The Death of Ensemble Studios
In a few short weeks, Halo Wars will hit store shelves. It is the last game that Ensemble Studios will ever make. Microsoft shuttered the development house in January.
Ensemble is almost exclusively known as the maker of the Age of Empire series. Since the studio started in 1995, it’s sold 20 million games and was worth an estimated $500 million. Microsoft acquired it in 2001.
At the DICE Summit, Bruce Shelley, senior game designer at Ensemble, quickly walked through the studios’ qualities: It was a great place to work and it made great games. It had good benefits, a cool office, and good morale and communication. It’s games–five major projects and their expansions–were good. They offered new twists to the real-time strategy genre. They were innovative instead of imitative. And they were historical instead of science fiction or fantasy themed. The studio’s goal was to squeeze exceptional value into each title while maintaining a high quality bar.
"They were different from everything else out there," says Shelley. "We delivered on our promise."
But he suggests that part of Ensemble’s downfall was that it tried to do too much. Its feature lists were too big. The other failure is that the studio never created new intellectual property for the company. It never managed to diversify, and as a consequence was seen as an RTS shop.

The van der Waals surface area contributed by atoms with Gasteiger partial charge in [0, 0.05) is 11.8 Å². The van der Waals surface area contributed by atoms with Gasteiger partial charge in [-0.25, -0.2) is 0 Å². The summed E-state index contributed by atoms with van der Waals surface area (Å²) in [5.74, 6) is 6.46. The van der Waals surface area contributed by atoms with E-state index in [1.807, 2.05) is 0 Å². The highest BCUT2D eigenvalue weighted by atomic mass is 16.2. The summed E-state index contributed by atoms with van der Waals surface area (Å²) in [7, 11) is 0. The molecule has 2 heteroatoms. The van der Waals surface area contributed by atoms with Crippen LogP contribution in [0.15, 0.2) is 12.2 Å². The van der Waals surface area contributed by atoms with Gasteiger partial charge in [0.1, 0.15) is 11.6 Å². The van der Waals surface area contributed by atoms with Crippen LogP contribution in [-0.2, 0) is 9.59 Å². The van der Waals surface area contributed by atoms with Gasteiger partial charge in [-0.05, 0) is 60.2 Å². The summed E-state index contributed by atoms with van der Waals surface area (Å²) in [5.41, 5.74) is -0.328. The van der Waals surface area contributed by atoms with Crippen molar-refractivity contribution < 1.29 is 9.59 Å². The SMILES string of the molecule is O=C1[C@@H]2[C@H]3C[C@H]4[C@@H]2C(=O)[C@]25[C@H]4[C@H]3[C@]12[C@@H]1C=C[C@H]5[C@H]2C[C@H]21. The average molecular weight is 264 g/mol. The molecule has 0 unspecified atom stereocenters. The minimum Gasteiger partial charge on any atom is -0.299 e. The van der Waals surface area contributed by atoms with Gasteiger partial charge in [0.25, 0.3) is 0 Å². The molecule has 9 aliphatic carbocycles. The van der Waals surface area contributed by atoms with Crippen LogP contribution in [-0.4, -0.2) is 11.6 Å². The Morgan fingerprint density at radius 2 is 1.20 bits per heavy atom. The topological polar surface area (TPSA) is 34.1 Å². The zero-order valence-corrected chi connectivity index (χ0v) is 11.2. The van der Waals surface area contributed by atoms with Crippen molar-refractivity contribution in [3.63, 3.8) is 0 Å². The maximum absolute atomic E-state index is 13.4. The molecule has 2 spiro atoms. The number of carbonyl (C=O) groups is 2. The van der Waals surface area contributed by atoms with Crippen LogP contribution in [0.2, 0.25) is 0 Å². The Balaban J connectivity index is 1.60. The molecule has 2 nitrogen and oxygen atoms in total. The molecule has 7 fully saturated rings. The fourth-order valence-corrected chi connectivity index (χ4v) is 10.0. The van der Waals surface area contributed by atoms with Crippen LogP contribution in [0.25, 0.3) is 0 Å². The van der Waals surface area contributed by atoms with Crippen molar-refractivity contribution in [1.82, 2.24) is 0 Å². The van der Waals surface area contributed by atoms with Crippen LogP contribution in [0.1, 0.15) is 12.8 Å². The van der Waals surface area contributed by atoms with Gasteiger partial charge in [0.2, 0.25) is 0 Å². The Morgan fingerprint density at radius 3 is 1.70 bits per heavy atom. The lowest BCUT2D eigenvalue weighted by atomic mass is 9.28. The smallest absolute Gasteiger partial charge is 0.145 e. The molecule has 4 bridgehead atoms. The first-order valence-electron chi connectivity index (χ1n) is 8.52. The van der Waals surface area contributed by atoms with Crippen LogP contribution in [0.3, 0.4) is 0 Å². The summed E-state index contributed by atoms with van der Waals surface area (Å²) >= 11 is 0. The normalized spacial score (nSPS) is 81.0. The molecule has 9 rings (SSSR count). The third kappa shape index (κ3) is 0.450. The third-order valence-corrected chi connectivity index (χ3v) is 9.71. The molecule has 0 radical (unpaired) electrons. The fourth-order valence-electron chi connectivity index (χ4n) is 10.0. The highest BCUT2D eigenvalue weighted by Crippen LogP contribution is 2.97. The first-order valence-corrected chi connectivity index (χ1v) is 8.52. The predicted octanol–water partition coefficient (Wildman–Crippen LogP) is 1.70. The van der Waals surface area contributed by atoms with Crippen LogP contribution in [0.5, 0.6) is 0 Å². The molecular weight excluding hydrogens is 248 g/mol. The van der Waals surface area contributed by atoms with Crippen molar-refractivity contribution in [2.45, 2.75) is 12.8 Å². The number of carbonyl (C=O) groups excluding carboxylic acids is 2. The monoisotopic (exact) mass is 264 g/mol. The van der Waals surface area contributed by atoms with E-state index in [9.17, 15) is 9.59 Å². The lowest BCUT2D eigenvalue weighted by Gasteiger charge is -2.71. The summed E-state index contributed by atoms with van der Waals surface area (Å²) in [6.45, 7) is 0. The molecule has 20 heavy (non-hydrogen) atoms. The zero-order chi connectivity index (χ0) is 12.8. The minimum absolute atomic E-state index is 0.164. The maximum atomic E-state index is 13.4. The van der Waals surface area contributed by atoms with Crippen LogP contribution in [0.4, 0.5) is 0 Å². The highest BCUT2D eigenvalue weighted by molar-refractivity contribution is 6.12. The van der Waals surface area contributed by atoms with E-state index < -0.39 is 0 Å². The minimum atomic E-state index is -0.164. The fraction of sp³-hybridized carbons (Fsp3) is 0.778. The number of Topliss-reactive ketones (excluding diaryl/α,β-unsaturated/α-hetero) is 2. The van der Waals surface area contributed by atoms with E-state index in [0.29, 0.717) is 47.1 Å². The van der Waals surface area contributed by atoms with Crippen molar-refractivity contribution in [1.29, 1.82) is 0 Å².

The problem, says Shelley, was Ensemble ended up canceling a lot of projects internally. It made a big bet on a new genre, but when that "dream game" was cancelled, the studio lost a lot of its top talent. "People had been doing Ages games for a long, long, long time," he says. Some alternative games would have been a chance for them to extend their wings. Shelley also points to the studio’s trouble adapting to growth, its lack of unity, and its tendency to spread itself too thin.
Ensemble’s mission was out of sync with Microsoft because its relationship with new corporate leaders were weak. Shelley wonders whether the studio should have invested its resources more strategically or if it should have downsized after two of its projects were cancelled. Ensemble, he says, didn’t see the closure coming.
The one ray of hope he offers, however, is that from Ensemble’s ashes rise two new development studios: Bonfire Studios and Robot Entertainment, two Texas-based studios made up entirely of ex-Ensemble staff.